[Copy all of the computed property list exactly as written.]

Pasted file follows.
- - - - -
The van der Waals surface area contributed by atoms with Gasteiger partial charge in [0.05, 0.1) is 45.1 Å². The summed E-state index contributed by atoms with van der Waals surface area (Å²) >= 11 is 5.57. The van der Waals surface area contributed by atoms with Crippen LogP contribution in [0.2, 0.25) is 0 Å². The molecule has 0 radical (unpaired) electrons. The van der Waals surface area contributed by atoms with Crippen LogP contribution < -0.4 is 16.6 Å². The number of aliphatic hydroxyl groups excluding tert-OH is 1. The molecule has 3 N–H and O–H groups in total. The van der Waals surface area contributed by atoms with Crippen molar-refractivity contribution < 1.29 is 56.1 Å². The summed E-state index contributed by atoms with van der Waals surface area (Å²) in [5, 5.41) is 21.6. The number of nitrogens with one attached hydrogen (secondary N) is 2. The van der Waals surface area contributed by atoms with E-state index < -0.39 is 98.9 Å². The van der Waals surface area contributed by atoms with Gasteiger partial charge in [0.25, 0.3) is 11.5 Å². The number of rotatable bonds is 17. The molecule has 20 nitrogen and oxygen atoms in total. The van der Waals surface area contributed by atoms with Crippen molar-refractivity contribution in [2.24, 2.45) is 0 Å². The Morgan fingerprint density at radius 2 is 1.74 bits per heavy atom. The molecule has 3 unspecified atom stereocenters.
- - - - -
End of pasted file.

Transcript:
The van der Waals surface area contributed by atoms with Gasteiger partial charge in [0.05, 0.1) is 45.1 Å². The summed E-state index contributed by atoms with van der Waals surface area (Å²) >= 11 is 5.57. The van der Waals surface area contributed by atoms with Crippen LogP contribution in [0.2, 0.25) is 0 Å². The molecule has 0 radical (unpaired) electrons. The van der Waals surface area contributed by atoms with Crippen LogP contribution < -0.4 is 16.6 Å². The number of aliphatic hydroxyl groups excluding tert-OH is 1. The molecule has 3 N–H and O–H groups in total. The van der Waals surface area contributed by atoms with Crippen molar-refractivity contribution < 1.29 is 56.1 Å². The summed E-state index contributed by atoms with van der Waals surface area (Å²) in [5, 5.41) is 21.6. The number of nitrogens with one attached hydrogen (secondary N) is 2. The van der Waals surface area contributed by atoms with E-state index < -0.39 is 98.9 Å². The van der Waals surface area contributed by atoms with Gasteiger partial charge in [0.25, 0.3) is 11.5 Å². The number of rotatable bonds is 17. The molecule has 20 nitrogen and oxygen atoms in total. The van der Waals surface area contributed by atoms with Crippen molar-refractivity contribution in [2.24, 2.45) is 0 Å². The Morgan fingerprint density at radius 2 is 1.74 bits per heavy atom. The molecule has 3 unspecified atom stereocenters.